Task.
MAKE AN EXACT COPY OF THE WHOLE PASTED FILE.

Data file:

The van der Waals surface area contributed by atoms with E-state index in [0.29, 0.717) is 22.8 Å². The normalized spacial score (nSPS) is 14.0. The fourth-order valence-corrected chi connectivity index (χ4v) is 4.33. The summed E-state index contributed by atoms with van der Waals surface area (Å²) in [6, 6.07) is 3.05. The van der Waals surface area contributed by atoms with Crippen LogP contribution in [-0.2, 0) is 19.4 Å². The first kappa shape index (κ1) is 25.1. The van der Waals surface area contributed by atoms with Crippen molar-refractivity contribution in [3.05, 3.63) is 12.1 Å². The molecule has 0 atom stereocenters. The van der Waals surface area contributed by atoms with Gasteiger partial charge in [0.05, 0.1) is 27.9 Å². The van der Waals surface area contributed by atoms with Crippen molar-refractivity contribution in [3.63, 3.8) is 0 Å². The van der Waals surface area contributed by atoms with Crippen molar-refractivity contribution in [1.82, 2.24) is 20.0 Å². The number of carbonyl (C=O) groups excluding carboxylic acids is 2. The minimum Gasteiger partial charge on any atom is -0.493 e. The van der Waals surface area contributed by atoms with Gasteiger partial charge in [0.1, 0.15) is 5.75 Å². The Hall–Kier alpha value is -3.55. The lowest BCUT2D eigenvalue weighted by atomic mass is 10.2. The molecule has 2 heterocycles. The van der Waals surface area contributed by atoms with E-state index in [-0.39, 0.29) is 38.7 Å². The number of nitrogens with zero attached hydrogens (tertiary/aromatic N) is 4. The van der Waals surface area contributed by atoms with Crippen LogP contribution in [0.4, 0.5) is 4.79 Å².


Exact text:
The van der Waals surface area contributed by atoms with E-state index in [0.29, 0.717) is 22.8 Å². The normalized spacial score (nSPS) is 14.0. The fourth-order valence-corrected chi connectivity index (χ4v) is 4.33. The summed E-state index contributed by atoms with van der Waals surface area (Å²) in [6, 6.07) is 3.05. The van der Waals surface area contributed by atoms with Crippen LogP contribution in [-0.2, 0) is 19.4 Å². The first kappa shape index (κ1) is 25.1. The van der Waals surface area contributed by atoms with Crippen molar-refractivity contribution in [3.05, 3.63) is 12.1 Å². The molecule has 0 atom stereocenters. The van der Waals surface area contributed by atoms with Gasteiger partial charge in [0.05, 0.1) is 27.9 Å². The van der Waals surface area contributed by atoms with Crippen molar-refractivity contribution in [3.63, 3.8) is 0 Å². The van der Waals surface area contributed by atoms with Crippen molar-refractivity contribution in [1.82, 2.24) is 20.0 Å². The number of carbonyl (C=O) groups excluding carboxylic acids is 2. The minimum Gasteiger partial charge on any atom is -0.493 e. The van der Waals surface area contributed by atoms with Gasteiger partial charge in [0.1, 0.15) is 5.75 Å². The Hall–Kier alpha value is -3.55. The lowest BCUT2D eigenvalue weighted by atomic mass is 10.2. The molecule has 2 heterocycles. The van der Waals surface area contributed by atoms with E-state index in [-0.39, 0.29) is 38.7 Å². The number of nitrogens with zero attached hydrogens (tertiary/aromatic N) is 4. The van der Waals surface area contributed by atoms with Crippen LogP contribution in [0.4, 0.5) is 4.79 Å².